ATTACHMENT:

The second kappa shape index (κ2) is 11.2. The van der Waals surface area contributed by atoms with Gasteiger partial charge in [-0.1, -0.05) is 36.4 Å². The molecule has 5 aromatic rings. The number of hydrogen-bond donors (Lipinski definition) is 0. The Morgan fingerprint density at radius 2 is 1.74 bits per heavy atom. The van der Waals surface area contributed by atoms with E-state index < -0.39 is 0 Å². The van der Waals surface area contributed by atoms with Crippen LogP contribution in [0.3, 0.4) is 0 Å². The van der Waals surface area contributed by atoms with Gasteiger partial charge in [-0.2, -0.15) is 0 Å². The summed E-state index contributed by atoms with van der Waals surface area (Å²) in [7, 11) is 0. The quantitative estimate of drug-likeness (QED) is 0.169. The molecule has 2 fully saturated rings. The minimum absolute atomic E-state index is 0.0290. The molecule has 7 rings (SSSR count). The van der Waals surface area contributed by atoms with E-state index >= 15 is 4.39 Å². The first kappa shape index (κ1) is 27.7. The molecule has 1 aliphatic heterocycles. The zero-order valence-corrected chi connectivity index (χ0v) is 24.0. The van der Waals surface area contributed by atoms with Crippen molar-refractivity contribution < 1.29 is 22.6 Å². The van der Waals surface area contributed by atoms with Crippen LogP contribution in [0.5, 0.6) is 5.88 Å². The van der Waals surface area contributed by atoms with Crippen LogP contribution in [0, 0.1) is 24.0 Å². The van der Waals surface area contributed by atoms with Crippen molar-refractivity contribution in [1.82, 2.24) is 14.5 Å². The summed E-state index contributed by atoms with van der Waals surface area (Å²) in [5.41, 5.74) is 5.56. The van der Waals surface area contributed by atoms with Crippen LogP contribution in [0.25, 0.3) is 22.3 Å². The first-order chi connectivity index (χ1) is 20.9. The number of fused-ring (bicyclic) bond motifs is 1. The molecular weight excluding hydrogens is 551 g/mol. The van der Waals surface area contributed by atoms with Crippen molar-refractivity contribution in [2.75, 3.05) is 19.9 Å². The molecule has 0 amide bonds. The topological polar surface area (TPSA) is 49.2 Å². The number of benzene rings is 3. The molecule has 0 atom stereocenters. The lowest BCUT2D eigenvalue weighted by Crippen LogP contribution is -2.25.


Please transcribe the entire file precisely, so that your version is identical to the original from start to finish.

The second kappa shape index (κ2) is 11.2. The van der Waals surface area contributed by atoms with Gasteiger partial charge in [-0.1, -0.05) is 36.4 Å². The molecule has 5 aromatic rings. The number of hydrogen-bond donors (Lipinski definition) is 0. The Morgan fingerprint density at radius 2 is 1.74 bits per heavy atom. The van der Waals surface area contributed by atoms with E-state index < -0.39 is 0 Å². The van der Waals surface area contributed by atoms with Crippen LogP contribution in [0.3, 0.4) is 0 Å². The van der Waals surface area contributed by atoms with Gasteiger partial charge in [-0.2, -0.15) is 0 Å². The summed E-state index contributed by atoms with van der Waals surface area (Å²) in [7, 11) is 0. The quantitative estimate of drug-likeness (QED) is 0.169. The molecule has 2 fully saturated rings. The minimum absolute atomic E-state index is 0.0290. The molecule has 7 rings (SSSR count). The van der Waals surface area contributed by atoms with E-state index >= 15 is 4.39 Å². The first kappa shape index (κ1) is 27.7. The molecule has 1 aliphatic heterocycles. The zero-order valence-corrected chi connectivity index (χ0v) is 24.0. The van der Waals surface area contributed by atoms with Crippen molar-refractivity contribution < 1.29 is 22.6 Å². The van der Waals surface area contributed by atoms with Crippen LogP contribution in [0.5, 0.6) is 5.88 Å². The van der Waals surface area contributed by atoms with Crippen LogP contribution in [0, 0.1) is 24.0 Å². The van der Waals surface area contributed by atoms with Crippen molar-refractivity contribution in [1.82, 2.24) is 14.5 Å². The summed E-state index contributed by atoms with van der Waals surface area (Å²) in [5.41, 5.74) is 5.56. The van der Waals surface area contributed by atoms with Crippen LogP contribution in [0.25, 0.3) is 22.3 Å². The first-order chi connectivity index (χ1) is 20.9. The number of fused-ring (bicyclic) bond motifs is 1. The molecular weight excluding hydrogens is 551 g/mol. The van der Waals surface area contributed by atoms with Crippen molar-refractivity contribution in [2.75, 3.05) is 19.9 Å². The molecule has 0 amide bonds. The topological polar surface area (TPSA) is 49.2 Å². The number of benzene rings is 3. The molecule has 0 atom stereocenters. The lowest BCUT2D eigenvalue weighted by Crippen LogP contribution is -2.25.